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Will The New Radeon 480 Fry Your Motherboard? Probably Not

Posted on July 4, 2016 by Rae Michelle Richards

AMD’s latest graphics card – the Radeon 480  – promised the performance of Nvidia’s previous generation near top end Geforce 970 for the shockingly low $199 USD. After only a few days users began reporting that the 480 was drawing more power from the PCI-Express port than it was drawing from the power supply connector. Is this a harm to user’s machines? AMD has issued a statement along with a promise to address the issue with an upcoming driver update.

I’ve been following the AMD Polaris architecture for months now and, of course, I got swept up into the hype surrounding the potential performance of the card. Benchmarks aside, the Radeon 480 looks to be the entry point for VR Early Adaptors who didn’t plunk down the coin for the Geforce 970 last year.


So, if you are looking to upgrade your graphics card should you be concerned about the amount of power that the 480 might draw from your board? Well, the bad news is that the card is going to draw more power than the PCIE specification. The card will pull just 75W from the six pin connector and the remaining 90W from the PCIE connector – 15 Watts over the recommended power consumption for a PCI Express slot.

YouTuber OzTalksHW tried out the Radeon 480 on an older motherboard and found similar issues to what testers have found – if are running a motherboard from the last five years or so you should be fine dealing with the power spike. If you’re running a motherboard from 2009 or prior you may experience random system shutdowns.

PCWorld spoke with anonymous motherboard manufacturers who said that random spikes shouldn’t be an issue but a sustained increased power-load could lead to damaged hardware. It should be noted that while discussions of this “power-gate” has been rampant on sites like reddit but the net hasn’t been flooded with reports of fried motherboards.  AMD has said in a statement that a driver fix is expected to be issued tomorrow.

Here is the full statement:

“As you know, we continuously tune our GPUs in order to maximize their performance within their given power envelopes and the speed of the memory interface, which in this case is an unprecedented 8Gbps for GDDR5. Recently, we identified select scenarios where the tuning of some RX 480 boards was not optimal. Fortunately, we can adjust the GPU’s tuning via software in order to resolve this issue. We are already testing a driver that implements a fix, and we will provide an update to the community on our progress on Tuesday (July 5, 2016).”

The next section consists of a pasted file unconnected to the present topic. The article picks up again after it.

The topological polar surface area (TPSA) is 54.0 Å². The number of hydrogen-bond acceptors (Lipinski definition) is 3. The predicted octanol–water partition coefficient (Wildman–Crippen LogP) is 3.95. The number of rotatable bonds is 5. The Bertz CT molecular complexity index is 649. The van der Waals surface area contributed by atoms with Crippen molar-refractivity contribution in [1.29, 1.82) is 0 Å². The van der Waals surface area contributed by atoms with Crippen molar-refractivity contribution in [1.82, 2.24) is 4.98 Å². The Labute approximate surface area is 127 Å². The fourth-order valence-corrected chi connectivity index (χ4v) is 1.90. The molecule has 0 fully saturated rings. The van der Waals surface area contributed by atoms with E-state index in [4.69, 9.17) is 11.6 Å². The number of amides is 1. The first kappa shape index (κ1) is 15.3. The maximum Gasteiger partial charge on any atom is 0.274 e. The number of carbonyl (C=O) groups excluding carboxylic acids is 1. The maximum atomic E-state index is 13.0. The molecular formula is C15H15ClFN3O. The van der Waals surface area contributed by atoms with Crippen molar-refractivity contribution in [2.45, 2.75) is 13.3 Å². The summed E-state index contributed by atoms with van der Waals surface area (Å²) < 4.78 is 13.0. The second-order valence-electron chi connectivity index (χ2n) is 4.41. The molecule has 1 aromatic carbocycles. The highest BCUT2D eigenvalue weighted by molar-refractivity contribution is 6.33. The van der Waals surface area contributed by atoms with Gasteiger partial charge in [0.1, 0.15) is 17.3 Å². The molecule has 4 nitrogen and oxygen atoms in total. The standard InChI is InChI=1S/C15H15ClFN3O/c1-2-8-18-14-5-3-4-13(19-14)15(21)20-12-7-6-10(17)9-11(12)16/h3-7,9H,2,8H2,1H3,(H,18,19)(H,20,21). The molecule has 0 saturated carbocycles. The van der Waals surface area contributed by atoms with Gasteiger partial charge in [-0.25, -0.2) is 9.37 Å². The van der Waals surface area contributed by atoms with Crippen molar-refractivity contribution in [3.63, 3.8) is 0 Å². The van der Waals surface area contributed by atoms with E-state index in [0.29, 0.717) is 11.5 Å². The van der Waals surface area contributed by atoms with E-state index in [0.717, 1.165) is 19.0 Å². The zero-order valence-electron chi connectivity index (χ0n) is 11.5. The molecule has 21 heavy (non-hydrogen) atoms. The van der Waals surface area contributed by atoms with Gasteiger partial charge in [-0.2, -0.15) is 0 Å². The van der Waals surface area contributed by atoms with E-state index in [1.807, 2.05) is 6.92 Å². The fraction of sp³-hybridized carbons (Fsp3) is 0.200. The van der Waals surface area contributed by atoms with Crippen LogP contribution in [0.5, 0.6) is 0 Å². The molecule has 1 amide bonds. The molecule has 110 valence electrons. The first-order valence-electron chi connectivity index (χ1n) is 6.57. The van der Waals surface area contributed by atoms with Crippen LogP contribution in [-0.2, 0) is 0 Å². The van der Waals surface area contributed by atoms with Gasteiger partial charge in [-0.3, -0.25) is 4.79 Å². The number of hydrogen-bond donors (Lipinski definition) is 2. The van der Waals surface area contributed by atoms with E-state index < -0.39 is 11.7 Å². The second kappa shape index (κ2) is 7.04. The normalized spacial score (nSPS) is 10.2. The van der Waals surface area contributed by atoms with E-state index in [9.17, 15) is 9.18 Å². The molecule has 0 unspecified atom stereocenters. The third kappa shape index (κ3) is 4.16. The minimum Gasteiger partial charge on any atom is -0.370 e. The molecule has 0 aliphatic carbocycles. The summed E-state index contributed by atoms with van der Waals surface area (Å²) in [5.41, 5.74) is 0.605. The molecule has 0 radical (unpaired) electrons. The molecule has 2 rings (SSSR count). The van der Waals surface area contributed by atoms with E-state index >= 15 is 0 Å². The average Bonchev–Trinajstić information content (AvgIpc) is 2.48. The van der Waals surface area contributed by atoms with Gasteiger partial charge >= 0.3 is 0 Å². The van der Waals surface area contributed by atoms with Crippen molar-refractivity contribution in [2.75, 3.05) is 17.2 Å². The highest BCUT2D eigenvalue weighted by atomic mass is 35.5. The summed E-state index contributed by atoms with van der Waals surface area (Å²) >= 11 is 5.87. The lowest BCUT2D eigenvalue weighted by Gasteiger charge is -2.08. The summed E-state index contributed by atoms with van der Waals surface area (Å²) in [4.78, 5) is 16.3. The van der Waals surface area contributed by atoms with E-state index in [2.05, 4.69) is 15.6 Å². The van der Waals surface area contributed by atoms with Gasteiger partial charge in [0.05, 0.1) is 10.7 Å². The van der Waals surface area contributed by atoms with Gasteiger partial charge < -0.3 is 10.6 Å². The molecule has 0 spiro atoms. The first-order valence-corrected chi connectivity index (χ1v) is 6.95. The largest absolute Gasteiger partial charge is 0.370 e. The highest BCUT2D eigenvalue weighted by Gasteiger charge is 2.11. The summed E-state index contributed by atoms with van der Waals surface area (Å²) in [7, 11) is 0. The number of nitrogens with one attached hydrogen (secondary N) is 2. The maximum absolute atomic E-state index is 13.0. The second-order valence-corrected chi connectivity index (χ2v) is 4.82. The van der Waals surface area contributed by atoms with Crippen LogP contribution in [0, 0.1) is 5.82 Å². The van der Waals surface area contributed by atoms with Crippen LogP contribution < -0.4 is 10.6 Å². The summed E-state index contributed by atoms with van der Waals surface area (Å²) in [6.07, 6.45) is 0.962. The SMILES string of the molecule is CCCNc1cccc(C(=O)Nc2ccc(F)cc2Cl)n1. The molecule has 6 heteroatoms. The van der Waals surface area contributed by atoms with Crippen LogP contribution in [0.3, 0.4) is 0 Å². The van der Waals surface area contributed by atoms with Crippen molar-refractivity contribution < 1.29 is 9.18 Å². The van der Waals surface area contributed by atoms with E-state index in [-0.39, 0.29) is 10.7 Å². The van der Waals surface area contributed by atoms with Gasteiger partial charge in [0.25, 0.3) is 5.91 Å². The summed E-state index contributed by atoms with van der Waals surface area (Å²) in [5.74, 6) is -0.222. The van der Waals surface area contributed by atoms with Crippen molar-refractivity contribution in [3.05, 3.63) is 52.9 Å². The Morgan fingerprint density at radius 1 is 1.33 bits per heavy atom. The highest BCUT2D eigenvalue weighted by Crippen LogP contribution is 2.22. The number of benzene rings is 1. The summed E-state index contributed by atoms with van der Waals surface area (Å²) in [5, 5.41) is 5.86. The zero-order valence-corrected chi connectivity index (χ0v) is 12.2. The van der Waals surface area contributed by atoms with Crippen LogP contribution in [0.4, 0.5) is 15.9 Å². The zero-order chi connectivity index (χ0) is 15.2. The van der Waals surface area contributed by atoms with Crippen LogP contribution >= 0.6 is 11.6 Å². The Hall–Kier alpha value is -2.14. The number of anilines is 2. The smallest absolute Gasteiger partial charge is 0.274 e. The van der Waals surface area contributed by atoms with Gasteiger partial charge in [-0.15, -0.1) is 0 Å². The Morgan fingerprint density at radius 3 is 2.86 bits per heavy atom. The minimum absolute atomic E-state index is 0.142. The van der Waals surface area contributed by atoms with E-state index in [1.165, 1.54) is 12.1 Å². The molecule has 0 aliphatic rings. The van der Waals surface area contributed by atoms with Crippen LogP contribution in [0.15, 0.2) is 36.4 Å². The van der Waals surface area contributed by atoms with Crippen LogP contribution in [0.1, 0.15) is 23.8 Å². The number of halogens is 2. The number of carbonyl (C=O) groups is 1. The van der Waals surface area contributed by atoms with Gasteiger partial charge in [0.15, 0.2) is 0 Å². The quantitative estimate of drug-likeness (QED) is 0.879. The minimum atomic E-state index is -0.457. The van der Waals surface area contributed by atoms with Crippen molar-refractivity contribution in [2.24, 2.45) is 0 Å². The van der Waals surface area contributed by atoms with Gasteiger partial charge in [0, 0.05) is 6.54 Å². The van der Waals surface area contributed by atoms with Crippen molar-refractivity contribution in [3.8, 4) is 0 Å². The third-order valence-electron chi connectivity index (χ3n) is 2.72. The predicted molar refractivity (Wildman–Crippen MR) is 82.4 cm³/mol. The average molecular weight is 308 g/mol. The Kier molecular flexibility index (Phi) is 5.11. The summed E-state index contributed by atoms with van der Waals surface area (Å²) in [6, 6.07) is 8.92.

I’ve ordered a Radeon 480 and will gladly post some benchmarks using some of the most demanding titles that I own as well as some VR benchmarks. Unfortunately, these benchmarks will not include comparisons of other graphics card as my main gaming rig is currently down for repair 🙁 .. RIP previous graphics card.

Do you already own the Radeon 480? If so let me know what you think about it in the comments below.



First Benchmark Results For Polaris Powered AMD R9 480 Appear Online

Posted on May 23, 2016 by Rae Michelle Richards

The first benchmarks have been posted for the upcoming Radeon R9 480 thanks to a chart that appeared thanks to data obtained from software benchmark maker Futuremark. These benchmarks  may have used unreleased or even older drivers so these results shouldn’t be taken as final representation of the yet unannounced performance, but they do give a good baseline.

According to Videocardz.com three potentially different models of unreleased Polaris cards, each with the same clock speed but varying memory clocks. This could mean that these benchmarks were completed using the same cards with overclock enabled or separate SKUS that use the same clock speed. Videocardz postulates that the three cards represented 480, 480x and Crossfire configurations.


AMD Polaris 10 Benchmarks
Link Memory Core Clock Memory Clock Score
AMD Polaris 67DF:C4 — Radeon R9 480?
http://www.3dmark.com/3dm11/11167781 8GB 1266 MHz 1925 MHz 13160
http://www.3dmark.com/3dm11/11167887 8GB 1266 MHz 1925 MHz 16164
AMD Polaris 67DF:C7 — Radeon R9 480X?
http://www.3dmark.com/3dm11/11257751 8GB 1266 MHz 2000 MHz 15524
http://www.3dmark.com/3dm11/11263084 8GB 1266 MHz 2000 MHz 18060
AMD Polaris 67DF:C7 — Radeon R9 480X CROSSFIRE?
http://www.3dmark.com/3dm11/11263252 8GB 1266 MHz 2000 MHz 25803

Here are the basic specs for the supposed Radeon R9 480 as outlined in the original benchmarks:

  • Core clock speed of 1266mhz
  • Memory bandwidth between 1925 MHZ and 2000 MHZ
  • 8 GB of memory standard across the board.

As for the final 3DMark 11 scores, these three cards ranged from 13160 to 25803. Performance wise that would put the highest performing configuration from Futuremark (presumed to a 480 crossfire config) to be just two thousand points below NVidia’s flagship 1080. The second model referenced in these benchmarks (presumably the R9 480X) is just 200 points shy of the Radeon R9 FURY and lastly, what is presumed to be the 480 reference card sits just below the R9 390x.

Polaris is the successor to the Graphics Card Next platform that AMD has been using for a few years now. The first set of benchmarks for competitor NVidia’s Geforce 1080 hit the web a few days ago and will be available next month. No release date or even a formal announcement of the R9 480 has yet to be made by AMD.



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